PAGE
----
Out With the Old and In With the New Workouts

There's an old way to do almost everything. For example, listening to cassette tapes on your Walkman, connecting to the Internet with a modem, and wearing leg warmers on the treadmill would all be considered by most as old ways of doing things. There are also old ways to train, which may prevent you from seeing the results you want. Here are some new ways to spice up your workouts and get better, faster results.

Old Way: Long easy run
New Way: AT/LSD combo run

If you've got a history of long runs on your legs, make a medium-long run higher quality. A twist on the 1970s term "long, slow distance (LSD)" run, this version includes a few miles at your acidosis threshold (AT) pace to help you break past plateaus. These runs simulate the feeling of the marathon, use up muscle glycogen at a faster rate, and train your legs to run fast when they're fatigued. Run about 12 to 16 miles, with the first 10 to 12 miles at an easy pace and the last 2 to 4 miles at AT pace, which corresponds to your fastest sustainable aerobic pace (about 10K race pace for beginner/recreational runners; 10 to 15 seconds per mile slower than 10K race pace for well-trained runners).

More: Three Methods for Improving Resistance to Fatigue

Old Way: Intervals at 5K race pace
New Way: Matching the speed of the hard efforts with the purpose of the workout

Although many runners and coaches are fond of 5K race pace, there's nothing special about it. Knowing the purpose of the workout is much more important because you can train more specifically. For example, to improve your acidosis threshold, do workouts at threshold pace (10 to 15 seconds per mile slower than 10K race pace or 20-25 seconds per mile slower than 5K race pace for most good runners). To improve your VO2max and your ability to transport oxygen to your muscles, run intervals with work periods of 3 to 5 minutes (800 to 1,200 meters) at 1.5- to 2-mile race pace. To increase anaerobic endurance, run intervals with work periods of 45 to 90 seconds (300 to 500 meters) at or slightly faster than mile race pace.

Don't try to get faster by running the workouts faster than the pace at which you need to run to meet the purpose of the workout. Distance runners don't do workouts to practice running faster; they do workouts to improve the physiological characteristics that will enable them to run faster in the future. As you progress, make the workouts harder by adding more reps, lengthening the distance of each work period, or decreasing the recovery intervals rather than by running faster. Only increase the pace of the work periods once your races have shown that you are indeed faster.

More: The Science of VO2 Max and Its Impact on Running Performance

Old Way: Strength training in the gym
New Way: Plyometrics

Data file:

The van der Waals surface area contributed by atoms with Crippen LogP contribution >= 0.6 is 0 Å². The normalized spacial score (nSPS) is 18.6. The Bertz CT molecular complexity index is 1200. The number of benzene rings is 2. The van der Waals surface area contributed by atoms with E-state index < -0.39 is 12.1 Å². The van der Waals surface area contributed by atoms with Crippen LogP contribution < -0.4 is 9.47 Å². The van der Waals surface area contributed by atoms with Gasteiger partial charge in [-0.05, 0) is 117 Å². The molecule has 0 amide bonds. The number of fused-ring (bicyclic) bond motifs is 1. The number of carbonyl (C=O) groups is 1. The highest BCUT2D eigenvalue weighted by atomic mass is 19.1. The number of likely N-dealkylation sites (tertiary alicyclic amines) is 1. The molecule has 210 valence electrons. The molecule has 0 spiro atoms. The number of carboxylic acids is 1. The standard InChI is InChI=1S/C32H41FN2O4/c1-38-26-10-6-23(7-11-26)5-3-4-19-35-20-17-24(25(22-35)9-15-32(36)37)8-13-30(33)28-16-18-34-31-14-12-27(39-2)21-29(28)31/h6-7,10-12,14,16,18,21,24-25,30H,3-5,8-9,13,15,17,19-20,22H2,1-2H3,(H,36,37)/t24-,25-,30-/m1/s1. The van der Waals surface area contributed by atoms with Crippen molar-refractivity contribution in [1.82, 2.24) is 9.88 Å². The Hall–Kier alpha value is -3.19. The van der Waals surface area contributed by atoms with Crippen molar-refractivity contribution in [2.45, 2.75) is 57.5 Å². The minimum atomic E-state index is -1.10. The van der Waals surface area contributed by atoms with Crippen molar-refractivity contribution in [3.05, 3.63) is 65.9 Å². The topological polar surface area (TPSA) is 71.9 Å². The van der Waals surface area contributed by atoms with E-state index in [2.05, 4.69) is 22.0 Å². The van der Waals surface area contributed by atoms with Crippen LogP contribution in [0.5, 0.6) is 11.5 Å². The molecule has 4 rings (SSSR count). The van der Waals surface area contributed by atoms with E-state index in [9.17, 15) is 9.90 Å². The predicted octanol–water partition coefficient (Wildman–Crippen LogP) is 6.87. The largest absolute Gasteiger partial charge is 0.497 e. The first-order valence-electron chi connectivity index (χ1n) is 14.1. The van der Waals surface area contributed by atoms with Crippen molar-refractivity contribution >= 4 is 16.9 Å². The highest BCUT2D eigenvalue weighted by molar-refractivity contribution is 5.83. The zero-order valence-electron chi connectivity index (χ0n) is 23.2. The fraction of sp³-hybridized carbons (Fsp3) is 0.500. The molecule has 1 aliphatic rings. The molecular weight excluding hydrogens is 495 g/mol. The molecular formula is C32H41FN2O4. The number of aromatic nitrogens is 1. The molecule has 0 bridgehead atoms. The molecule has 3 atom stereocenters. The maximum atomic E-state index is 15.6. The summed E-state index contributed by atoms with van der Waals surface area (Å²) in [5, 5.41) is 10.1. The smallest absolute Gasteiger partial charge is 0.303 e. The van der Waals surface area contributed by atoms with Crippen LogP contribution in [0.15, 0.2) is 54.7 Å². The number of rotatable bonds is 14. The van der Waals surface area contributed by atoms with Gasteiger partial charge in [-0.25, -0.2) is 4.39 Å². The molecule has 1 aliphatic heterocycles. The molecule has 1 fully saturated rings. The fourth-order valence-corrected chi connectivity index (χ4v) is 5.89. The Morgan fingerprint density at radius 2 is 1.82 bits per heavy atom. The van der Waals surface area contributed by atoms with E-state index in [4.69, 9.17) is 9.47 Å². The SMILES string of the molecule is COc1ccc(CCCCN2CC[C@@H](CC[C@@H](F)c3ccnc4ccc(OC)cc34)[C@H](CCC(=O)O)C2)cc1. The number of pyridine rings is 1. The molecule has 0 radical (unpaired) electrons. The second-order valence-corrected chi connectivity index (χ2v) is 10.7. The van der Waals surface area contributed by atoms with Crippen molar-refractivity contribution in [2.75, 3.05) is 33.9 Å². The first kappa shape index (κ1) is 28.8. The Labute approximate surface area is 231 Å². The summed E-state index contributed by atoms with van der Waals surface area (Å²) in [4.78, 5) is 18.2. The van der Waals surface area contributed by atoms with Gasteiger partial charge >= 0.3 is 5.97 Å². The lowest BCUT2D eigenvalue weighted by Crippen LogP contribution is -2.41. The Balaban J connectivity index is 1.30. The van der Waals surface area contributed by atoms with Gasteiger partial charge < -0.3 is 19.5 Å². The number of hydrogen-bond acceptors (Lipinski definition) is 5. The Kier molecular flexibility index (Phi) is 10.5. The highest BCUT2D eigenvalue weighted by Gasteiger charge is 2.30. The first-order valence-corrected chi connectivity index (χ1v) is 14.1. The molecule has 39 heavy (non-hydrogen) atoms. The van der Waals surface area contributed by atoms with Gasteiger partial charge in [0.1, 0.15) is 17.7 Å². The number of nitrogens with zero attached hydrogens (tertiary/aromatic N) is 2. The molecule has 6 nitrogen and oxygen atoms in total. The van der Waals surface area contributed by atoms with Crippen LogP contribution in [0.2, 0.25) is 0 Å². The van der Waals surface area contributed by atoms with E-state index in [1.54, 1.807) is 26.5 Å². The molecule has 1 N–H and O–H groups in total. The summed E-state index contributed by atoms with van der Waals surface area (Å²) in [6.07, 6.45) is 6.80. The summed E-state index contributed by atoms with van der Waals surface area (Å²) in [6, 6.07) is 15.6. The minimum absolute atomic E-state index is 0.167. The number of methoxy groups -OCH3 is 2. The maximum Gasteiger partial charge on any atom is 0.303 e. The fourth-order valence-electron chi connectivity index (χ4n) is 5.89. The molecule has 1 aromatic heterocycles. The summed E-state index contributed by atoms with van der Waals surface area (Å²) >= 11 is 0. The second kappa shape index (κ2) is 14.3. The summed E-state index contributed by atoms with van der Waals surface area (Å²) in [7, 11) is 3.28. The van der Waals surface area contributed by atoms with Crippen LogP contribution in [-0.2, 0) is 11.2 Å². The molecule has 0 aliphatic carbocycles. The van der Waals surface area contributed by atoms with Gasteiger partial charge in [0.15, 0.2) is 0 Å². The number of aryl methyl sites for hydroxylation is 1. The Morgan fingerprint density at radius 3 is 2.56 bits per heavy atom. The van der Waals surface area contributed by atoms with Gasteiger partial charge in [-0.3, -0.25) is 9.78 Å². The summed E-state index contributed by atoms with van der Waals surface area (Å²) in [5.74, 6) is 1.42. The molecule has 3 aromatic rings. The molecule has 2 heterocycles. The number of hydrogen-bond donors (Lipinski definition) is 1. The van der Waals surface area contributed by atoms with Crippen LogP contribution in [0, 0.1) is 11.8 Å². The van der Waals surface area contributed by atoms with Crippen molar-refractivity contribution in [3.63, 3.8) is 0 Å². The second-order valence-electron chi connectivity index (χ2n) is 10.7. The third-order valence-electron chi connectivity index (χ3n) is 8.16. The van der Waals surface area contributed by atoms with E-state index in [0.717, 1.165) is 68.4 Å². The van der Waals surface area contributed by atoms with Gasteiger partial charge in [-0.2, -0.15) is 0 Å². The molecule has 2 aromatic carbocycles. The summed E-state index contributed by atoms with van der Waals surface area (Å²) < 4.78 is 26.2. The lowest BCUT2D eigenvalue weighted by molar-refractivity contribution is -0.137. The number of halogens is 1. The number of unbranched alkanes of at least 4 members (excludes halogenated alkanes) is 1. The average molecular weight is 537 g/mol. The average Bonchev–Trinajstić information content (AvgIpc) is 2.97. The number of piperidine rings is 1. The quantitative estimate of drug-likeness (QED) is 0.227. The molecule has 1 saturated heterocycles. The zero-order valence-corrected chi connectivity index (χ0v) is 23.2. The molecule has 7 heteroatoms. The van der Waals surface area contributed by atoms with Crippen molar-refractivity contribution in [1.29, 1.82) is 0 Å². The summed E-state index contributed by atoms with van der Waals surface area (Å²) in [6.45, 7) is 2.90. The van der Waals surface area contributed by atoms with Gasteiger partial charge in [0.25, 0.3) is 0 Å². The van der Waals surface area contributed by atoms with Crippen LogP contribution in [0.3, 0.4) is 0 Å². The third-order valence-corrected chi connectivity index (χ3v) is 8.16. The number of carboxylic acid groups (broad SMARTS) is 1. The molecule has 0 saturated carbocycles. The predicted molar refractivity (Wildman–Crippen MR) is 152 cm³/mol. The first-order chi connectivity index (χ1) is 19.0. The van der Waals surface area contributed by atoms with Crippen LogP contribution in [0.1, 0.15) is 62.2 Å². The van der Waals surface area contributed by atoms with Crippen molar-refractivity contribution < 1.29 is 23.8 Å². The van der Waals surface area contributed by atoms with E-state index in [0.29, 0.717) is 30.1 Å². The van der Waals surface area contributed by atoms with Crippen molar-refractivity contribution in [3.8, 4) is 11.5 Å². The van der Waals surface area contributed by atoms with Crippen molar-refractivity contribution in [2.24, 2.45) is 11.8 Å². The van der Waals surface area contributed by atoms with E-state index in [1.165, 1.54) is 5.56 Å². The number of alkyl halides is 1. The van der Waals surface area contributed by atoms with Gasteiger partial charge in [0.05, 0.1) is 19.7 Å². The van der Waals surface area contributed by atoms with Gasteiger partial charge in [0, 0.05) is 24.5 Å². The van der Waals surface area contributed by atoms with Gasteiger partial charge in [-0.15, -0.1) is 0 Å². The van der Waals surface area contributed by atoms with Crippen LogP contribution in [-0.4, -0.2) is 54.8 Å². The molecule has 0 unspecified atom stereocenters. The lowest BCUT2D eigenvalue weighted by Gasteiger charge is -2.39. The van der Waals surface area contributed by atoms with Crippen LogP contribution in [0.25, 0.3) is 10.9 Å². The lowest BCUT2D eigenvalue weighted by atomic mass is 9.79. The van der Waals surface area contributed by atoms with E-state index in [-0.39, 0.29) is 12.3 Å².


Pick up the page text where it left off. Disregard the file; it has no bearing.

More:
Although strength training can play a supportive role in increasing muscle strength and power, it can't improve the most important factors that enable you to run faster races, including:
* Cardiac output, which determines how much blood your heart pumps per minute
* Amount of hemoglobin in your blood, which determines how much oxygen is transported in your blood to your muscles
* Muscles' capillary density, which determines how much oxygen is delivered to your muscles
* Amount of mitochondria in your muscles, which determines how much oxygen your muscles use to produce energy
* Muscles' ability to use fat as fuel, which occurs only when you've been running long enough that your muscles start running out of carbohydrates

Plyometrics, on the other hand, which include powerful jumping and bounding exercises, increase muscle power by exploiting muscles' elastic property, enhancing the rate at which your muscles produce force against the ground. When doing plyometrics, try to spend as little time on the ground as possible between hops, bounds and jumps to maximize the muscles' release of stored elastic energy. Do the exercises on a soft surface, such as grass, track or rubber mat.

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About the Author

Jason R. Karp, Ph.D.

Dr. Jason Karp is one of the foremost running experts in America, 2011 IDEA Personal Trainer of the Year, 2014 recipient of the President's Council on Fitness, Sports & Nutrition Community Leadership award, and creator of the Run-Fit Specialist certification. He holds a Ph.D. in exercise physiology. A prolific writer, he has more than 200 articles published in international running, coaching, and fitness magazines, is the author of five books, including Running for Women, Running a Marathon For Dummies, 101 Developmental Concepts & Workouts for Cross Country Runners, and 101 Winning Racing Strategies for Runners, and is a frequent speaker at international fitness and coaching conferences. Follow Jason on Twitter @drjasonkarp and Facebook at DrJasonKarpRunFit.
Dr. Jason Karp is one of the foremost running experts in America, 2011 IDEA Personal Trainer of the Year, 2014 recipient of the President's Council on Fitness, Sports & Nutrition Community Leadership award, and creator of the Run-Fit Specialist certification. He holds a Ph.D. in exercise physiology. A prolific writer, he has more than 200 articles published in international running, coaching, and fitness magazines, is the author of five books, including Running for Women, Running a Marathon For Dummies, 101 Developmental Concepts & Workouts for Cross Country Runners, and 101 Winning Racing Strategies for Runners, and is a frequent speaker at international fitness and coaching conferences. Follow Jason on Twitter @drjasonkarp and Facebook at DrJasonKarpRunFit.

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